Think Twice Before Loaning Out Your Jet Ski or Waverunner
Texans own nearly 600,000 boats, putting the state at number six nationally. Getting out on the water can be a relaxing and refreshing way to escape the Texas heat. But, ensuring that boats and personal watercraft (PWC) are operated by qualified boaters is critical. Although the state mandates boater education for operators born after September 1, 1993, inexperience accounts for a significant percentage of Jet Ski accidents.
What is a PWC?
Texas Parks & Wildlife defines a PWC as “a type of motorboat that is specifically designed to be operated by a person or persons sitting, standing, or kneeling ON the vessel rather than INSIDE the vessel.” Some of the most common PWCs include Jet Skis, Sea-Doos, and Waverunners.
What Makes PWCs Dangerous?
According to the U.S. Coast Guard, more than 1/3 of all boating injuries occur on PWCs. Several factors contribute to the higher risk associated with PWCs, including:
- PWCs can make sharper, faster turns than most boats
- The rider can more easily be thrown from the vessel
- Most PWCs lose steering capacity when the throttle is released to slow the vessel
PWCs also face some of the same safety challenges as boats. Since neither boats nor PWCs have brakes, it can take hundreds of feet to stop these vessels. That’s particularly problematic for a PWC operator, who may have to choose between slowing the vehicle as quickly as possible and re-engaging the throttle to regain steering capability.
However, one of the most significant risk factors has less to do with the vessel itself than with the way PWCs are perceived by their owners and others. While few people will hand an inexperienced friend the keys to a speedboat, Jet Skis, Sea-Doos and Waverunners appear more manageable and less dangerous. That perception often leads to poor decisions about who is allowed to hop on a Jet Ski or other PWC and take off. And, while giving a friend the wheel on a boat often involves the owner standing by in case of emergency, many inexperienced riders take off on PWCs alone.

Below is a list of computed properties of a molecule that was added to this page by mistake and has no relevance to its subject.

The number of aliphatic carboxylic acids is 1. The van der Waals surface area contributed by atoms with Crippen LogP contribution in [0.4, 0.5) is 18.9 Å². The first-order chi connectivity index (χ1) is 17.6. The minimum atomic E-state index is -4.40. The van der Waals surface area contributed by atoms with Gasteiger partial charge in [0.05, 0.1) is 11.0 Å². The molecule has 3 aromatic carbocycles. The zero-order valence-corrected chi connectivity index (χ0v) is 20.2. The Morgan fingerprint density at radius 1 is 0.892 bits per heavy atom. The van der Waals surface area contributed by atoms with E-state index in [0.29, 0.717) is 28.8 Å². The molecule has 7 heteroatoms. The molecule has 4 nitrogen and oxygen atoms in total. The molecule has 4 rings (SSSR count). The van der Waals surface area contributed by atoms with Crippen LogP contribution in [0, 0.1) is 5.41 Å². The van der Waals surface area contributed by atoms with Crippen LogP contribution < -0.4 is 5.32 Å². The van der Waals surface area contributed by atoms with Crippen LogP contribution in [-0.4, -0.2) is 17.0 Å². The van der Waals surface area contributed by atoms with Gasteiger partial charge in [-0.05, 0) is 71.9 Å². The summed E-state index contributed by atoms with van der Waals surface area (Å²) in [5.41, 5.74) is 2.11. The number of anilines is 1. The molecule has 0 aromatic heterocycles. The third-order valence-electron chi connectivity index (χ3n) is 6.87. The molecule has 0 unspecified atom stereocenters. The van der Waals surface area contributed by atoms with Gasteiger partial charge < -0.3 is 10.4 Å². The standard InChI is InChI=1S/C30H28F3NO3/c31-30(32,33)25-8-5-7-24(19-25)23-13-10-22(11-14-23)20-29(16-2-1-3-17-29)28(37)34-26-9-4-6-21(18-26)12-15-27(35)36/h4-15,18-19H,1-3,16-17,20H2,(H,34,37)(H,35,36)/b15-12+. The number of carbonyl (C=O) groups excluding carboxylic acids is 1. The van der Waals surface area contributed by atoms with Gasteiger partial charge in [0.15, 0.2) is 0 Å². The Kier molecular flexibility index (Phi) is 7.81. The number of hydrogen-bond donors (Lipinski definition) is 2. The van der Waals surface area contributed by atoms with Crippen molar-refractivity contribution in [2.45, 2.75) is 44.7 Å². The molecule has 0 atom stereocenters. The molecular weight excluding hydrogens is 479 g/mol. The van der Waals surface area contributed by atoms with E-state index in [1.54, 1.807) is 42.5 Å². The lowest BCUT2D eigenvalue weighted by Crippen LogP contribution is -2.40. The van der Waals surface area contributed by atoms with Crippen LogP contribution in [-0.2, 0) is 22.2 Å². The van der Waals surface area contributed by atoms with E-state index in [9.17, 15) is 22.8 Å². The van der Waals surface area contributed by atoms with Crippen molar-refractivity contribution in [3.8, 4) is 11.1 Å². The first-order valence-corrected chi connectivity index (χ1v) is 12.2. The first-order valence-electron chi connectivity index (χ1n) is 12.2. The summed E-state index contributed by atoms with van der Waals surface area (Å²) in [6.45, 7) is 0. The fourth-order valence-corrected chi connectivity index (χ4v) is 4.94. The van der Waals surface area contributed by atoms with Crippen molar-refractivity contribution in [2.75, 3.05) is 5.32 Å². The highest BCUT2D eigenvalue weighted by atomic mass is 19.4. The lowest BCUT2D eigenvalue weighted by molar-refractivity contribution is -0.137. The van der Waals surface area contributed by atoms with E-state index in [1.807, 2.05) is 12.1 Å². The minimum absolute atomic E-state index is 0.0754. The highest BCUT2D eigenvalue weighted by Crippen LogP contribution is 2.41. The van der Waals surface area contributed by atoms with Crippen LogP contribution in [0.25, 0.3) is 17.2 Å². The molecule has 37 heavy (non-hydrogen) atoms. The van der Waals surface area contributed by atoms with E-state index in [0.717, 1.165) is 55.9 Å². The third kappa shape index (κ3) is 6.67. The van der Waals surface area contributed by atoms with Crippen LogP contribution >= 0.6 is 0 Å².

Inexperienced PWC Riders Cause Accidents
Seaworthy magazine studied insurance claim data for PWC crashes and other boating accidents and revealed this surprising statistic: Only 18% of PWC-related insurance claims involved the owner of the vessel. Friends of the owners accounted for more than half of all PWC accident claims, and siblings another 29%. An older study from the National Transportation Safety Board (NTSB) concluded that nearly half of those injured while operating a PWC were operating a PWC for the first or second time.
Mandatory Boater Education in Texas
Texas requires boater education course completion for anyone operating a PWC, powerboat, or windblown vessel more than 14 feet in length. However, that requirement applies only to operators born after September 1, 1993, which means that operators currently in their mid-twenties and older may operate PWCs and other watercraft without completing the education course. Even those who don’t make the cut-off may be exempt from this requirement under certain circumstances, such as when they are operating the vessel on a private body of water.
In addition, the education course may be completed online and a certificate printed after passing a test. Unlike drivers of cars, trucks, motorcycles, and other motor vehicles, PWC operators are not subjected to hands-on testing. In fact, one may complete the course and receive a Boater Education Card without ever having been on a boat.
First and foremost, don’t loan your Jet Ski, Sea-Doo, or Waverunner to a friend who doesn’t have the training or experience to handle it. And, don’t assume that you’ll be able to manage a new PWC or one belonging to someone else just because it looks easy when your friend is out on the water. New riders should, at a minimum:
- Complete the boater education course, even if it isn’t mandatory
- Start out in unoccupied water, to avoid potential hazards and the need to navigate around other vessels
- Start slowly—some PWCs have “beginner keys” that control the speed of the craft, but if the one you’re operating doesn’t, use your own judgment to keep the speed low.
When an inexperienced rider injures someone else while operating a PWC, the operator may be liable for the harm caused to the other person and his or her vessel. But, the responsibility may not stop there. An owner who hands over the keys to an unqualified or inexperienced operator may share that liability.